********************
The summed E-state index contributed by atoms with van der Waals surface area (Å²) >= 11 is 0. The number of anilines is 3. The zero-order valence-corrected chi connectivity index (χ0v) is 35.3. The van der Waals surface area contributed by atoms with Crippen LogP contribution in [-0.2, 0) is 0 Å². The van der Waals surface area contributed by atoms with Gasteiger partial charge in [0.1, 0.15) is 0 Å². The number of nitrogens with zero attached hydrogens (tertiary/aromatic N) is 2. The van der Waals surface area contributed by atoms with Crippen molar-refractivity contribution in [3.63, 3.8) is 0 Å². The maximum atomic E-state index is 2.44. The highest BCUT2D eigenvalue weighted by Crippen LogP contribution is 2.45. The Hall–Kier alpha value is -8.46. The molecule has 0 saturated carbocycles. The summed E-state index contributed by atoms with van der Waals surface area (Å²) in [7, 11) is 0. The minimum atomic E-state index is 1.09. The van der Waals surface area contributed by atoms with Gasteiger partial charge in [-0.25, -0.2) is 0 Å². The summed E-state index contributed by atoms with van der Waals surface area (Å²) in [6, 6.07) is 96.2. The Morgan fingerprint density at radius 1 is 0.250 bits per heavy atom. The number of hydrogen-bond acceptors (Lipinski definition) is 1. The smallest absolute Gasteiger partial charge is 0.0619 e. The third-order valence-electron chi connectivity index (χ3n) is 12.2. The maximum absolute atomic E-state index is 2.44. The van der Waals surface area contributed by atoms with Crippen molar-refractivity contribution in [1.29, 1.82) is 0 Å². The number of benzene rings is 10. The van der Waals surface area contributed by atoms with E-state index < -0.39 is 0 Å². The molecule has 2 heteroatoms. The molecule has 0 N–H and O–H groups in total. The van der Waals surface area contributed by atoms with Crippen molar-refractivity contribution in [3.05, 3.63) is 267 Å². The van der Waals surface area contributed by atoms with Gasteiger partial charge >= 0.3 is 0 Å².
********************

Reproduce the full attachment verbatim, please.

The summed E-state index contributed by atoms with van der Waals surface area (Å²) >= 11 is 0. The number of anilines is 3. The zero-order valence-corrected chi connectivity index (χ0v) is 35.3. The van der Waals surface area contributed by atoms with Crippen LogP contribution in [-0.2, 0) is 0 Å². The van der Waals surface area contributed by atoms with Gasteiger partial charge in [0.1, 0.15) is 0 Å². The number of nitrogens with zero attached hydrogens (tertiary/aromatic N) is 2. The van der Waals surface area contributed by atoms with Crippen molar-refractivity contribution in [3.63, 3.8) is 0 Å². The maximum atomic E-state index is 2.44. The highest BCUT2D eigenvalue weighted by Crippen LogP contribution is 2.45. The Hall–Kier alpha value is -8.46. The molecule has 0 saturated carbocycles. The summed E-state index contributed by atoms with van der Waals surface area (Å²) in [7, 11) is 0. The minimum atomic E-state index is 1.09. The van der Waals surface area contributed by atoms with Gasteiger partial charge in [-0.25, -0.2) is 0 Å². The summed E-state index contributed by atoms with van der Waals surface area (Å²) in [6, 6.07) is 96.2. The Morgan fingerprint density at radius 1 is 0.250 bits per heavy atom. The number of hydrogen-bond acceptors (Lipinski definition) is 1. The smallest absolute Gasteiger partial charge is 0.0619 e. The third-order valence-electron chi connectivity index (χ3n) is 12.2. The maximum absolute atomic E-state index is 2.44. The van der Waals surface area contributed by atoms with Crippen molar-refractivity contribution in [1.29, 1.82) is 0 Å². The number of benzene rings is 10. The van der Waals surface area contributed by atoms with E-state index < -0.39 is 0 Å². The molecule has 2 heteroatoms. The molecule has 0 N–H and O–H groups in total. The van der Waals surface area contributed by atoms with Crippen molar-refractivity contribution in [3.05, 3.63) is 267 Å². The van der Waals surface area contributed by atoms with Gasteiger partial charge >= 0.3 is 0 Å².